If you’re in the process of branding and designing your website and you want some great new portraits to complete your professional new brand image then I have put together some key things that will help you prepare for the shoot.
Getting a set of shiny new images might just be the most fun part of the whole branding process! Not to mention that it’s really important to get fabulous looking images so that your ideal customers will want to do business with you.
Finding a photographer
There are different ways to find a photographer, perhaps you know someone from networking, or a photographer has been recommended to you by a friend. It could be that a facebook group discussion has given you some names to look into. Take your time to do a bit of research and check out the photographer’s website and galleries to see if you actually like their work. If you do then arrange a chat, either on the phone or meet up in person if possible. It’s good to speak with the photographer to see if you’re a good fit for each other.
Check package details and things like how many images you’ll get and whether there are any extra costs or license fees.
Bring all your ideas to the discovery consultation – but don’t worry, at this stage many people don’t know what they want yet. You don’t have to come up with a plan all by yourself.
Together we can chat about what the images are for? What platform(s) are the images being used on? What your brand is all about? Do you have brand colours you like to have in the images. This will help me get ideas for what you’d like and make sure we’re on the same page.
Knowing where you will be using the images will help you get clarity on what you need. Firstly, browse your website and make a note of where images would fit in great.
”Consistency is key for your brand”
Next, see what orientation or sizing would work best, tall, wide, square… If you know you need a banner image that will be very wide, tell your photographer so they can capture that for you. It’s better to know this in advance because cropping the image later might lead to disappointing results when important bits are cut off.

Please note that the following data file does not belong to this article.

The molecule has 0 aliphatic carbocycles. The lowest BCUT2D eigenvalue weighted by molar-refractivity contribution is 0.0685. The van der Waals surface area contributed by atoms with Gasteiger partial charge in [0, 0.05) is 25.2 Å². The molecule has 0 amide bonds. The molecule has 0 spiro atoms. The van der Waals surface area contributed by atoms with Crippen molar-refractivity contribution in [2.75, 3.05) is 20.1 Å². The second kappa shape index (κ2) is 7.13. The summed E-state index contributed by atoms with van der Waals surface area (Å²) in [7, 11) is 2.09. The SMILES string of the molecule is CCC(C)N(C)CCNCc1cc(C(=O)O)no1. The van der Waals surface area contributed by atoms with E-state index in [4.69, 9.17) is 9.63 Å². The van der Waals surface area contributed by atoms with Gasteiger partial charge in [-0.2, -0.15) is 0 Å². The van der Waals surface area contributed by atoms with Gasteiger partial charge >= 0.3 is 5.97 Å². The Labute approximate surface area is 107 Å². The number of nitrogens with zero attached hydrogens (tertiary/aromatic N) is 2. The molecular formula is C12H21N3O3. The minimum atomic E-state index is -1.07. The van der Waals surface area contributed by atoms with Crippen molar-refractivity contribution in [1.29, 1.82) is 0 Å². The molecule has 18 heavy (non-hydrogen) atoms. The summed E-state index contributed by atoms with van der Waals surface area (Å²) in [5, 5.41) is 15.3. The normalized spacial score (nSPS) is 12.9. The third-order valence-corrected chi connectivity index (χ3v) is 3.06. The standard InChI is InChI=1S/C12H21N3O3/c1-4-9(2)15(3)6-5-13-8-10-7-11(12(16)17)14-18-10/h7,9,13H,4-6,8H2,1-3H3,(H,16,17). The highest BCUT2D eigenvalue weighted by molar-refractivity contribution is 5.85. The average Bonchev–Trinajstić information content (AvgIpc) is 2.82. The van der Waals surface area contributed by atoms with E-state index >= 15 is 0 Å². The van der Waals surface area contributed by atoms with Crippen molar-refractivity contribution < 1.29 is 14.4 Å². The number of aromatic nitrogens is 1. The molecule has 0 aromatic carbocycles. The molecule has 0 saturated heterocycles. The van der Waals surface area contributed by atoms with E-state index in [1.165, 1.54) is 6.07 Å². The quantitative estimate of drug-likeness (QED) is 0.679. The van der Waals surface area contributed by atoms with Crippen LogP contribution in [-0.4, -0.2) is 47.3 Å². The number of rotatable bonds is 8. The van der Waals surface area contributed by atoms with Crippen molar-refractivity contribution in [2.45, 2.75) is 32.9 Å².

Do you need to have your portrait taken at the side of the picture so there is room for text to be added later?
Check your editorial calendar, if you use one, and see what campaigns, blogs, posts you need to have imagery for – if you are organised enough to have planned a Christmas campaign 6 month ahead, then it’s worth considering if you’ll need a photo of you in a santa hat for instance. Consistency is key for your brand.
”You could have a selection of locations for your portraits – some indoor and some outside”
Create a secret board on Pinterest
I do this for my clients so we can share the kind of images you like and what you feel represents your brand. We can comment and add images so that my clients can see ideas and be inspired. Again, don’t worry about trying to find exact images of what you want – at this stage it’s really to get a feel of your brand and style preferences.
Where will these photographs take place?
Outdoors? City, beach or woodland backdrops all look great. Remember that outdoors will be weather dependant though. It’s not a problem to rearrange a shoot but something to keep in mind if you need to organise the shoot for a specific day.
Indoors? Your office, home, at a cafe or venue and perhaps you like the idea of solid colour backdrops which can be done in the studio. It will also be easier to change your outfit indoors too.
Refer back to your Pinterest board to see if you favour particular backdrops.
”Choose little prop details that help tell a story of your business”